The Euphoria of the Dying

Dying & Death Talk

Courtesy of TheCommonweal | By Jo McGowan | Originally Published 04.03.2017 | Posted 10.11.2017

In the United States we more or less expect that people will die in a hospital. That is quickly becoming the norm here in India too. But my mother-in-law, “Mummy,” wanted to die at home. And when you’re just a few months shy of a hundred years old, you aren’t afraid to say what you want. She told me often in the past few years how ready she was to go. No heroic measures, she said. Nothing invasive. “I don’t want to be a burden,” she insisted. Not wanting to be a burden is at the top of many elderly people’s list. For those who love them, it’s painful to hear. Burden us, we kept telling Mummy, it’s no problem! To her own list, I added one more item: no pain while dying.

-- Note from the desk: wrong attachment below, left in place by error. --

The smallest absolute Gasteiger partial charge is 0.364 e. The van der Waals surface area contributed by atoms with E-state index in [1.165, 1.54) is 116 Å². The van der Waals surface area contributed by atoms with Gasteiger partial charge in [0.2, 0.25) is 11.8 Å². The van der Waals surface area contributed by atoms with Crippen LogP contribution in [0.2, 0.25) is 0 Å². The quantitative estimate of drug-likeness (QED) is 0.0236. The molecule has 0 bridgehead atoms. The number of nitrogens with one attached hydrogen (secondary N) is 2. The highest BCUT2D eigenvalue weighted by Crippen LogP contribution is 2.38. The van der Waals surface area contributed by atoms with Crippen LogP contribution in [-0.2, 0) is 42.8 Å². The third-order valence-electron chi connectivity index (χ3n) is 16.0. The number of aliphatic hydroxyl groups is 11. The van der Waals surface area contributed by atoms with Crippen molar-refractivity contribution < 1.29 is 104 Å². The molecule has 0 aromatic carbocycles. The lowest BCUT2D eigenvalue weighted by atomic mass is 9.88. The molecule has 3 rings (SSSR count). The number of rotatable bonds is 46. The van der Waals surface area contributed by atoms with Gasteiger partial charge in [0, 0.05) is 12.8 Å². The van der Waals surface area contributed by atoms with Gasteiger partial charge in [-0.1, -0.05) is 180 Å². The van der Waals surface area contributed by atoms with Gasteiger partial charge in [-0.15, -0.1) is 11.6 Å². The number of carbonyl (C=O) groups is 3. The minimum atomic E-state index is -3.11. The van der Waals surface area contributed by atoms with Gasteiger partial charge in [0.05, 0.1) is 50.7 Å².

But…

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About Sue Rosenbloom, M.A., C.T.

Thanatologist: Loss and Grief Coach - My blog is for educational purposes only. I am not a licensed professional counselor - Bachelor of Arts in Human Studies - Marylhurst University (2007)- Certificate in Thanatology - Hood College (2008) Master of Arts in Thanatology - Hood College (2009) Certificate in Thanatology - The-Association for Death Education and Counseling (The highest level of loss and grief education). * Hospice, Alzheimers and Senior's Advocate * Former first responder for Trauma Intervention Program, Inc. (TIP) * Hospice and Bereavement Volunteer for Providence Hospice Bereavement Program * Association for Death Education and Counseling Member * National Alliance for Bereavement of Children * Hood College Thanatology Association * American Group Psychotherapy Association * Marylhurst Gerontolgy Association * Oregon Gerontology Association * Hospice, Loss, Grief and Bereavement Researcher * Creative Writer
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